Born near Truro, she trained at Falmouth School of Art and then Stafford University. From her studio in Blackwater she creates landscapes which reflect a close affinity with the natural world. She exhibits regularly in west Cornwall and her work is represented by Trelissick Gallery.
Exhibits her work at the Alverton Gallery. (2014) More information required.
Allen was born in Sheffield, and studied at Sheffield School of Art. He is a new entry to the CAI, and found only through a picture search of auction catalogues to find subjects of identifiable Cornish content. Further research will follow and is invited from anyone able to provide information about Allen's visits to Cornwall.
Correspondent (2012) writes: 'Harry Allen was a great friend of my grandfather the St Ives artist W A GUNN. They met in Sheffield in the twenties I think - certainly before my grandparents moved to St Ives. He and my g'father primarily painted together on trips to Ireland and Derbyshire. His paintings in Cornwall will almost definitely have been produced during visits to their home in St Ives.'
Born in London, the artist studied at the Slade, in Munich and in Paris (1910-12). He travelled widely to paint landscapes, and his painting Spring Riot, Cornwall (1940) was selected as part of the Looking West Exhibition in 1987. Though included in this representative show at Newlyn and the Royal College of Art, there is no documentation of dates when he was working in Cornwall.
His paintings Derelict Clay Pit, Cornwall and Valley of Treen show time away from his London homebase. He designed posters for British Railways (BR), as many West Country artists did. Buckman comments on his sportsmanship (skiing and climbing) and his pleasure in travelling.
Allison studied art at the Royal College of Art, and is primarily known for portraits and figure studies. An early appointment was as Headmaster of Putney School of Art.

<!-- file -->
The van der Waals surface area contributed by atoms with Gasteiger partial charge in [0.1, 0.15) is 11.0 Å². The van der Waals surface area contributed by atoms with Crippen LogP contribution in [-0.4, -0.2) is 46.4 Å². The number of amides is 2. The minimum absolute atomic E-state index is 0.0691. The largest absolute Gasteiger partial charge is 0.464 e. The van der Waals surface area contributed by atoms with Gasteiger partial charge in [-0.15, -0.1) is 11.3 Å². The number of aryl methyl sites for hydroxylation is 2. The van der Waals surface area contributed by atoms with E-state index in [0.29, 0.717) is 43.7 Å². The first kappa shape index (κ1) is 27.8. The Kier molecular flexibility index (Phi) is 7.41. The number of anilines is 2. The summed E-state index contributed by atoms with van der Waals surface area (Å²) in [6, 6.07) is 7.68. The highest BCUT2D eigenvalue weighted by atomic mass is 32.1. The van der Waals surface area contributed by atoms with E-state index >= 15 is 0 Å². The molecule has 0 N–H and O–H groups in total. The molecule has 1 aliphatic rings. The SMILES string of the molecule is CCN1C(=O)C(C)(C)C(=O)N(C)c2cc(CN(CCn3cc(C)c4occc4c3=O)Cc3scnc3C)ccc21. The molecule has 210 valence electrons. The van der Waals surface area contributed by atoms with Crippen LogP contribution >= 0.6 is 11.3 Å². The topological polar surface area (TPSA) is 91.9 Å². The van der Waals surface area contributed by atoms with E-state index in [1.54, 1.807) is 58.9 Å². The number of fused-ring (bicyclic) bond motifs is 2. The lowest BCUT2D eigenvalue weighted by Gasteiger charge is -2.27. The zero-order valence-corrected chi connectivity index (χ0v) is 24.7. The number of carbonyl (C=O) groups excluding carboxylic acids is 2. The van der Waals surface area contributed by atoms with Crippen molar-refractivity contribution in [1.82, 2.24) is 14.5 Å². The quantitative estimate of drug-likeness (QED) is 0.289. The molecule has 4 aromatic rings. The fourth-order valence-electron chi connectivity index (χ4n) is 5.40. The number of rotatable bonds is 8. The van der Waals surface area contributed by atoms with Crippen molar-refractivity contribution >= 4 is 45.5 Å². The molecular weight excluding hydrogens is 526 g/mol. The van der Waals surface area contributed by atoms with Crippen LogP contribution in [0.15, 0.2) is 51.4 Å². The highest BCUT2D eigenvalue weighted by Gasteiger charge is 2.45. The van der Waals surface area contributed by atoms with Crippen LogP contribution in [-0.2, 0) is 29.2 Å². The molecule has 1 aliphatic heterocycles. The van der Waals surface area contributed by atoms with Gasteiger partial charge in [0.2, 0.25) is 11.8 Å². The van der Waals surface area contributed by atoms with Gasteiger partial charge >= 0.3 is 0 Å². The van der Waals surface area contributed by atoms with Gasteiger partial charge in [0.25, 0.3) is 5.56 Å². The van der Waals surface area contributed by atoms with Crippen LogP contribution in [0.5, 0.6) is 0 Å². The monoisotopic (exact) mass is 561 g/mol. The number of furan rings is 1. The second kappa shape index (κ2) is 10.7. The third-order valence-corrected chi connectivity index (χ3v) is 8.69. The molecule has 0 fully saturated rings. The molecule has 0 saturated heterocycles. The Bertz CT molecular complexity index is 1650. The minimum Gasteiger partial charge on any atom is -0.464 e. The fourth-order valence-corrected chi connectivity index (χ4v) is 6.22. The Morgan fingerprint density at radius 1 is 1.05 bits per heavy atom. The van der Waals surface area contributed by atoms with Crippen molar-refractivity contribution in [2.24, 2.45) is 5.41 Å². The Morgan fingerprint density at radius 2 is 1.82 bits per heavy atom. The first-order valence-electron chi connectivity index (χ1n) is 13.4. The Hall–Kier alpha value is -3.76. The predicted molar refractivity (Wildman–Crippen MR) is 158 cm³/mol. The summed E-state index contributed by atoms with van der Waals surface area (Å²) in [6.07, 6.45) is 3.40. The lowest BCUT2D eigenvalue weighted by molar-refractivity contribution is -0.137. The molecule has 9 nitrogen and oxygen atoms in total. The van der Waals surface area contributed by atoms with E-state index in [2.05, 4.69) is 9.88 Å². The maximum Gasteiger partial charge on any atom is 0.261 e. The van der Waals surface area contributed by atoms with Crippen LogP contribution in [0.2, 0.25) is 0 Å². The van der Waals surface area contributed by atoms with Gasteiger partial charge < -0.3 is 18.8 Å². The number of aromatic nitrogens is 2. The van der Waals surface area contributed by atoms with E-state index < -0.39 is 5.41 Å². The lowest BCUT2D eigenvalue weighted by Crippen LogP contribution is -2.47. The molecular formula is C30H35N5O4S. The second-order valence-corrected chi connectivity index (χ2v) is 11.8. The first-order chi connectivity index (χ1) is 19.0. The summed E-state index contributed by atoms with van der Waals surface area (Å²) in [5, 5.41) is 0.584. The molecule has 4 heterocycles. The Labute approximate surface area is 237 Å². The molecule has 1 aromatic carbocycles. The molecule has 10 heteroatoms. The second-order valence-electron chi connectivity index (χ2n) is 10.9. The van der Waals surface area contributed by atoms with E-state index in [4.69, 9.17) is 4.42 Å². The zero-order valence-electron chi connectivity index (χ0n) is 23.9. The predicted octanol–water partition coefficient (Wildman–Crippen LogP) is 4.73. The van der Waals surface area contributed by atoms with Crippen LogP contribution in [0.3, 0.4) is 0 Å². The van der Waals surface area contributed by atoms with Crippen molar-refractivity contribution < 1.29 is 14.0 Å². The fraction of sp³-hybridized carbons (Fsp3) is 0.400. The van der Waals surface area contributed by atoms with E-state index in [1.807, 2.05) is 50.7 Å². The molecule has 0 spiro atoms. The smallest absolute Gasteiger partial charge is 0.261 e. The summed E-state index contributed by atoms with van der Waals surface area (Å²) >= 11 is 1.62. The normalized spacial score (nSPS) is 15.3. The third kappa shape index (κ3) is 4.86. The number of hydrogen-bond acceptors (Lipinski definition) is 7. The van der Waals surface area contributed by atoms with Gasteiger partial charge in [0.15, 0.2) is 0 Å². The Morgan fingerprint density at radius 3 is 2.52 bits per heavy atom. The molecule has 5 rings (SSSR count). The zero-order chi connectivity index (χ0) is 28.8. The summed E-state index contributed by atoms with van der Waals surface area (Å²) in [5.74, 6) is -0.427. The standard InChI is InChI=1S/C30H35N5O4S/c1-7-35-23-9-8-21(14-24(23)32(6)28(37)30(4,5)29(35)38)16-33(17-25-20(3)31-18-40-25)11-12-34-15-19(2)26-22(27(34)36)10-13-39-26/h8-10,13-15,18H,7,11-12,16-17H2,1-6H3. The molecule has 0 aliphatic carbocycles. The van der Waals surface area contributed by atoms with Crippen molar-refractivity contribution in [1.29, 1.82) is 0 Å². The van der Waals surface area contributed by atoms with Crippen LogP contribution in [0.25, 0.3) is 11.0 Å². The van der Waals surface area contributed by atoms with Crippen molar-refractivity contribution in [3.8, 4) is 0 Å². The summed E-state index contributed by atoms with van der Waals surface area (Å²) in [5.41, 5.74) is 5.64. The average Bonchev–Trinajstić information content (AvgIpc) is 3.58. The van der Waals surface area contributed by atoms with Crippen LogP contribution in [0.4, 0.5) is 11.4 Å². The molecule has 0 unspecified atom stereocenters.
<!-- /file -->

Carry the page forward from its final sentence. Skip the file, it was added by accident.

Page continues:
From 1901 he served as Headmaster of the Penzance School of Art until 1907, when he departed to take up another educational post (as Principal at the Portsmouth Municipal School of Art); he also became President of the Portsmouth and Hampshire Art Society.
In June 1913 he returned to the Penzance area, acting as HM School Inspector, to render a report on the falling numbers of day students at the School. (The primary reason for the decline was the independent offering by artists of lessons from their own studios and 'schools' in the area.)
Born in Windsor, Allnutt studied at the Slade and at Bushey, and in Paris, where her sister Mabel SHONE had also attended classes in the ateliers. By 1912, Emily had arrived in St Ives and shared Rose Lodge Studio, Wharf Road with artist friend Alice Hogarth NICHOLSON.
Her first exhibition locally was on Show Day 1912 at St Ives. The two women moved on to Gerrards Cross in 1915, and Allnutt did not return to live in St Ives until 1924, moving on to nearby Carbis Bay in 1931 where she lived at Chalfont Cottage (Tovey pp 188-9) where she died in 1944. She was a founder member of STISA and also a member of the Society of Women Artists SWA.